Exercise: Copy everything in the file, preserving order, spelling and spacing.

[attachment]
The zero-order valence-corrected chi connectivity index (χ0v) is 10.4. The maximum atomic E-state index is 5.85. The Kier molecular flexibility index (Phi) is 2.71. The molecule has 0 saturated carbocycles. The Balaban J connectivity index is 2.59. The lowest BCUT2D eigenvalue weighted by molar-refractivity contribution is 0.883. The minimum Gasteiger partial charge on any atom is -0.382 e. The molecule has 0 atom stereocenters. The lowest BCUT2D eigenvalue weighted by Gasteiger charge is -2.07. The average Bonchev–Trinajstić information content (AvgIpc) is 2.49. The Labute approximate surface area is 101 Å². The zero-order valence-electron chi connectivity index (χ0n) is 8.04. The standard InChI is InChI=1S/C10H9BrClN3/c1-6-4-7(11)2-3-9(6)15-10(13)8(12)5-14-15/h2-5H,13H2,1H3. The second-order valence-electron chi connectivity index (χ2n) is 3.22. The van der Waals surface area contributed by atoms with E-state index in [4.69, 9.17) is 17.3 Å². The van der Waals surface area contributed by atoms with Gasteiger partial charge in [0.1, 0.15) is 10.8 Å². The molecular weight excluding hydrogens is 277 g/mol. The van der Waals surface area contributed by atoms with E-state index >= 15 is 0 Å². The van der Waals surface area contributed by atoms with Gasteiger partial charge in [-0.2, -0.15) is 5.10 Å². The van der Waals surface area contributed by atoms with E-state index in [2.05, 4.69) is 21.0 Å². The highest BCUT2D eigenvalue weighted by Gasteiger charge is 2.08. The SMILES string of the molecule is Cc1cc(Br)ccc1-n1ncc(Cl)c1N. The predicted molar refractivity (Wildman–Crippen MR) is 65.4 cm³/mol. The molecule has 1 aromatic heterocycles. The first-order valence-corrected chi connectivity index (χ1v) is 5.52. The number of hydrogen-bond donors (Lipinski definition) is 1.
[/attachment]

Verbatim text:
The zero-order valence-corrected chi connectivity index (χ0v) is 10.4. The maximum atomic E-state index is 5.85. The Kier molecular flexibility index (Phi) is 2.71. The molecule has 0 saturated carbocycles. The Balaban J connectivity index is 2.59. The lowest BCUT2D eigenvalue weighted by molar-refractivity contribution is 0.883. The minimum Gasteiger partial charge on any atom is -0.382 e. The molecule has 0 atom stereocenters. The lowest BCUT2D eigenvalue weighted by Gasteiger charge is -2.07. The average Bonchev–Trinajstić information content (AvgIpc) is 2.49. The Labute approximate surface area is 101 Å². The zero-order valence-electron chi connectivity index (χ0n) is 8.04. The standard InChI is InChI=1S/C10H9BrClN3/c1-6-4-7(11)2-3-9(6)15-10(13)8(12)5-14-15/h2-5H,13H2,1H3. The second-order valence-electron chi connectivity index (χ2n) is 3.22. The van der Waals surface area contributed by atoms with E-state index in [4.69, 9.17) is 17.3 Å². The van der Waals surface area contributed by atoms with Gasteiger partial charge in [0.1, 0.15) is 10.8 Å². The molecular weight excluding hydrogens is 277 g/mol. The van der Waals surface area contributed by atoms with E-state index >= 15 is 0 Å². The van der Waals surface area contributed by atoms with Gasteiger partial charge in [-0.2, -0.15) is 5.10 Å². The van der Waals surface area contributed by atoms with E-state index in [2.05, 4.69) is 21.0 Å². The highest BCUT2D eigenvalue weighted by Gasteiger charge is 2.08. The SMILES string of the molecule is Cc1cc(Br)ccc1-n1ncc(Cl)c1N. The predicted molar refractivity (Wildman–Crippen MR) is 65.4 cm³/mol. The molecule has 1 aromatic heterocycles. The first-order valence-corrected chi connectivity index (χ1v) is 5.52. The number of hydrogen-bond donors (Lipinski definition) is 1.